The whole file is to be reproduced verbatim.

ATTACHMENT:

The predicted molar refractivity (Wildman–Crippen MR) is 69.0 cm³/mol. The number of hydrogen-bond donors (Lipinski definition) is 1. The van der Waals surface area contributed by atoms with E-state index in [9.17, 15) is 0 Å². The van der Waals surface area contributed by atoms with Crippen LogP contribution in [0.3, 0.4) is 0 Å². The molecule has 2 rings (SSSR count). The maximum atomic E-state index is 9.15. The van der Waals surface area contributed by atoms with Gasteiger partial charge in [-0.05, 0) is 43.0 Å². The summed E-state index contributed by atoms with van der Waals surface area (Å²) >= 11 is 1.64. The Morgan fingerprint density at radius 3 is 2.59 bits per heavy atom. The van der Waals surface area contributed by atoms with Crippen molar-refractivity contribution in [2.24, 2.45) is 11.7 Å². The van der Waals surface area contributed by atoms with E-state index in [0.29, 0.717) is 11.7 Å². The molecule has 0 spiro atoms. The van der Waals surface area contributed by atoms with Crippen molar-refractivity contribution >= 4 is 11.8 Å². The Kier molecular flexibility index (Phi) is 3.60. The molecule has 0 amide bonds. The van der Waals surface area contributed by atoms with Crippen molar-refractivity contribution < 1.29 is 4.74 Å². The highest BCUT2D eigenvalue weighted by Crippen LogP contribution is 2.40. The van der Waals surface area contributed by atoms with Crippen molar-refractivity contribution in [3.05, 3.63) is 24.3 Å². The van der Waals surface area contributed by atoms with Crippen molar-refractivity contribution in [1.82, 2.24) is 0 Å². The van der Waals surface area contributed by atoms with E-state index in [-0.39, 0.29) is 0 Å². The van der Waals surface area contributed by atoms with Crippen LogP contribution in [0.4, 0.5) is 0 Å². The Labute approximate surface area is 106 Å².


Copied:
The predicted molar refractivity (Wildman–Crippen MR) is 69.0 cm³/mol. The number of hydrogen-bond donors (Lipinski definition) is 1. The van der Waals surface area contributed by atoms with E-state index in [9.17, 15) is 0 Å². The van der Waals surface area contributed by atoms with Crippen LogP contribution in [0.3, 0.4) is 0 Å². The molecule has 2 rings (SSSR count). The maximum atomic E-state index is 9.15. The van der Waals surface area contributed by atoms with Gasteiger partial charge in [-0.05, 0) is 43.0 Å². The summed E-state index contributed by atoms with van der Waals surface area (Å²) >= 11 is 1.64. The Morgan fingerprint density at radius 3 is 2.59 bits per heavy atom. The van der Waals surface area contributed by atoms with Crippen molar-refractivity contribution in [2.24, 2.45) is 11.7 Å². The van der Waals surface area contributed by atoms with E-state index in [0.29, 0.717) is 11.7 Å². The molecule has 0 spiro atoms. The van der Waals surface area contributed by atoms with Crippen molar-refractivity contribution >= 4 is 11.8 Å². The Kier molecular flexibility index (Phi) is 3.60. The molecule has 0 amide bonds. The van der Waals surface area contributed by atoms with Crippen molar-refractivity contribution < 1.29 is 4.74 Å². The highest BCUT2D eigenvalue weighted by Crippen LogP contribution is 2.40. The van der Waals surface area contributed by atoms with Crippen molar-refractivity contribution in [3.05, 3.63) is 24.3 Å². The van der Waals surface area contributed by atoms with Crippen molar-refractivity contribution in [1.82, 2.24) is 0 Å². The van der Waals surface area contributed by atoms with E-state index in [-0.39, 0.29) is 0 Å². The van der Waals surface area contributed by atoms with Crippen LogP contribution in [0.4, 0.5) is 0 Å². The Labute approximate surface area is 106 Å².